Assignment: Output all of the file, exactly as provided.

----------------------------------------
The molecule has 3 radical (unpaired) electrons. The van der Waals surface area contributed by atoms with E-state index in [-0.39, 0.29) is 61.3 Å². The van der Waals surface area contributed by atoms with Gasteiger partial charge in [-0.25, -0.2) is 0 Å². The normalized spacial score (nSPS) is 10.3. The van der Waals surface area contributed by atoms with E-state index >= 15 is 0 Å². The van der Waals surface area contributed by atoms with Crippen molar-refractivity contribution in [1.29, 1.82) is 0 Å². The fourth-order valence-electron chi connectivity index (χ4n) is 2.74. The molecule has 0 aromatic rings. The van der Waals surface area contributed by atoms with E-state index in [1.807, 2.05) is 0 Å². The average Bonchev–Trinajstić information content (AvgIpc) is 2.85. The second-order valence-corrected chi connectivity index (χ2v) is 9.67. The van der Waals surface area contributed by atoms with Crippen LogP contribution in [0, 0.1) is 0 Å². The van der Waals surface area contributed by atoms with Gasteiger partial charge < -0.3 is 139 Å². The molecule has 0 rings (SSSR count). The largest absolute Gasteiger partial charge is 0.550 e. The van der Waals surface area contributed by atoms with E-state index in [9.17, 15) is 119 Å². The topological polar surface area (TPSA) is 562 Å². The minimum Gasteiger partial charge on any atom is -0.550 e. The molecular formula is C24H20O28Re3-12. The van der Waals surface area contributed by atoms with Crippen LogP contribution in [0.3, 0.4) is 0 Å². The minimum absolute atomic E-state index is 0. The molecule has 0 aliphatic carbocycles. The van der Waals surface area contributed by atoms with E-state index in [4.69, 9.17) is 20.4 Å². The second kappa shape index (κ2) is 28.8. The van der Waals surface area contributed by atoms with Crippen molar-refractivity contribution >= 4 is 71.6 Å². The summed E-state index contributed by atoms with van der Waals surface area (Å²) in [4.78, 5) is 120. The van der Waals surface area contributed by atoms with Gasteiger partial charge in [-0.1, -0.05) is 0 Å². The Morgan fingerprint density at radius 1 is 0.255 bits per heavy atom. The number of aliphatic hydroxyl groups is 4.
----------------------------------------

The molecule has 3 radical (unpaired) electrons. The van der Waals surface area contributed by atoms with E-state index in [-0.39, 0.29) is 61.3 Å². The van der Waals surface area contributed by atoms with Gasteiger partial charge in [-0.25, -0.2) is 0 Å². The normalized spacial score (nSPS) is 10.3. The van der Waals surface area contributed by atoms with E-state index >= 15 is 0 Å². The van der Waals surface area contributed by atoms with Crippen molar-refractivity contribution in [1.29, 1.82) is 0 Å². The fourth-order valence-electron chi connectivity index (χ4n) is 2.74. The molecule has 0 aromatic rings. The van der Waals surface area contributed by atoms with E-state index in [1.807, 2.05) is 0 Å². The average Bonchev–Trinajstić information content (AvgIpc) is 2.85. The second-order valence-corrected chi connectivity index (χ2v) is 9.67. The van der Waals surface area contributed by atoms with Crippen LogP contribution in [0, 0.1) is 0 Å². The van der Waals surface area contributed by atoms with Gasteiger partial charge < -0.3 is 139 Å². The molecule has 0 rings (SSSR count). The largest absolute Gasteiger partial charge is 0.550 e. The van der Waals surface area contributed by atoms with E-state index in [9.17, 15) is 119 Å². The topological polar surface area (TPSA) is 562 Å². The minimum Gasteiger partial charge on any atom is -0.550 e. The molecular formula is C24H20O28Re3-12. The van der Waals surface area contributed by atoms with Crippen LogP contribution in [0.3, 0.4) is 0 Å². The minimum absolute atomic E-state index is 0. The molecule has 0 aliphatic carbocycles. The van der Waals surface area contributed by atoms with E-state index in [4.69, 9.17) is 20.4 Å². The second kappa shape index (κ2) is 28.8. The van der Waals surface area contributed by atoms with Crippen molar-refractivity contribution >= 4 is 71.6 Å². The summed E-state index contributed by atoms with van der Waals surface area (Å²) in [4.78, 5) is 120. The van der Waals surface area contributed by atoms with Gasteiger partial charge in [-0.1, -0.05) is 0 Å². The Morgan fingerprint density at radius 1 is 0.255 bits per heavy atom. The number of aliphatic hydroxyl groups is 4.